Sunday, November 21, 2010

From Prospect to Donor

Everyone thinks that by finding a wealthy individual an organization has suddenly won the lottery--sad to say this is only the beginning.  Similar to dating, finding a donor is like exchanging phone numbers.  It is where the relationship starts and if you do not give the relationship time to develop, it will also be where it stops.  Using the dating analogy, donor cultivation can be summed up in five steps:

1.       You see each other across a crowded room.  Both the prospect and the organization see something in the other that sparks their interest.  The donor may be a patient or a parent involved in your organization.  Somehow their path has crossed yours.  They are interested in your mission and you are interested in them.
2.      You exchange numbers.  Both the prospect and the organization want to know more about the other.  This step manifests itself as increased donor research on the part of the organization using a variety of tools, including:  anecdotal data from others who know your prospect, internet research, or even packaged products such as Wealthpoint or WealthEngine or the Researcher’s Edge. 
3.      You plan your first date.  The organization encourages the prospect to become more involved in the organization either through invitations to planned events or a special meeting set up to better inform the donor of the organizations’ mission and plans for the future.  And while you may want to only talk about “yourself” or the organization, the key is to listen.  Listen to the donor’s specific interests.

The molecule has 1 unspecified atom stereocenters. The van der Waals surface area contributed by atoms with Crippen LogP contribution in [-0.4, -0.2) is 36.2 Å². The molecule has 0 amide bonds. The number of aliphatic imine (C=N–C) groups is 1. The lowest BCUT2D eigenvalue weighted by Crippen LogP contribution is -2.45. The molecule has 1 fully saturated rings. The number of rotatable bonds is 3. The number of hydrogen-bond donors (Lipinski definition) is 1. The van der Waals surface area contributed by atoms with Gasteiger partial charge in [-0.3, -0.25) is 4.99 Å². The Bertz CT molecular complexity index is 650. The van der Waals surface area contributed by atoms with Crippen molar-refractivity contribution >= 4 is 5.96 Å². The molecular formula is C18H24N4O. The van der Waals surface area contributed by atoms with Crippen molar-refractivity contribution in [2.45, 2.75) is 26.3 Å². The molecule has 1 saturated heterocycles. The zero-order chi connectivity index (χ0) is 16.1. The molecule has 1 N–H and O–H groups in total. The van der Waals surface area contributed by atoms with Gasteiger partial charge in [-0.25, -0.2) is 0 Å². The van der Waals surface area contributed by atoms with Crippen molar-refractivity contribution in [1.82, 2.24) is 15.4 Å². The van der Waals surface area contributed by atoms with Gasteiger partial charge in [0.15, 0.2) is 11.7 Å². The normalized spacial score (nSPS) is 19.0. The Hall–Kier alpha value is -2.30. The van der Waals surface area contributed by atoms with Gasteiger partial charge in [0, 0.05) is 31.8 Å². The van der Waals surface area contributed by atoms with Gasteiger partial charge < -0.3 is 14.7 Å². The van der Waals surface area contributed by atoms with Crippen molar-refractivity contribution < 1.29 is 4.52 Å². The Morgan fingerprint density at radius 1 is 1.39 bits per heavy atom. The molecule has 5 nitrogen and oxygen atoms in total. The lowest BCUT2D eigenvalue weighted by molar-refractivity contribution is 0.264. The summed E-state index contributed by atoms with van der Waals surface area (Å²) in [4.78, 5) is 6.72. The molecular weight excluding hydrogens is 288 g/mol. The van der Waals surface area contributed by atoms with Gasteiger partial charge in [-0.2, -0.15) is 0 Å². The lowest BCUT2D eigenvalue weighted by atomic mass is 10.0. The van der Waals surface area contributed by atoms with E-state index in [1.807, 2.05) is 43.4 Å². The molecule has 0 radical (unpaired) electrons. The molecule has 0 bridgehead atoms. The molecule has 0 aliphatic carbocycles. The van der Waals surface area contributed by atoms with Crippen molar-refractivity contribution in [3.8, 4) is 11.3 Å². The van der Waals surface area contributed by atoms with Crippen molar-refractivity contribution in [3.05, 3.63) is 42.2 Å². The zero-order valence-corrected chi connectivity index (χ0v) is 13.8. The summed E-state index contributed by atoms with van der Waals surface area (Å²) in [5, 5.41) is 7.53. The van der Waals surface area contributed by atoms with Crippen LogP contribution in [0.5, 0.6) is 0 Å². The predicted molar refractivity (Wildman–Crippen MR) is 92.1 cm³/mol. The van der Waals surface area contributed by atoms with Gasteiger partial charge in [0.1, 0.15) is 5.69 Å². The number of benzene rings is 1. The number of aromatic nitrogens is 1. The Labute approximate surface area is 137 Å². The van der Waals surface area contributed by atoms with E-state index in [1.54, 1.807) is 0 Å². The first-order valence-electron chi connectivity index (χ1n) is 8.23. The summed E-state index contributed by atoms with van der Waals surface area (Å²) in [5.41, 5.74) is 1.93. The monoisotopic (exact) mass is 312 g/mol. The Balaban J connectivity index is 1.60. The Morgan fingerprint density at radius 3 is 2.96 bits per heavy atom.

4.      Flowers, candy, and courting.  If you listened well enough on the first date, you will know how to follow-up with your prospect.  Is he an art lover? Did she just have her gall bladder removed?  Whatever the case, find a way to reconnect via a note attached to an interesting article about gall stones, an invitation to see the upcoming school play, or a strategically timed e-mail to let him/her know that you enjoyed the time you spent together.  Courting, as in romance, is by far the most time consuming and involved piece of the puzzle. 
5.      The First Kiss.  Once you have courted your prospect, it is time to make an ask.  With sweaty hands and the fear of rejection…you move in for “the moment”.  But unlike romance, this is not spontaneous and if done right it will not be a one night stand.  It is done after careful research, knowing just the amount to ask for, and what project will most closely resonate with the donor.

And we all know that once you get past the first kiss…if you play your cards right, stay committed to the relationship and continue to demonstrate interest, it is not long before you hit a home run!  Changing a prospect to a donor is simply about being a great listener and a good storyteller.  You need to listen to the prospect's story and be willing to share with them the story of the organization.  It is only when you determine where these stories intersect that you will truly see a match made in heaven!

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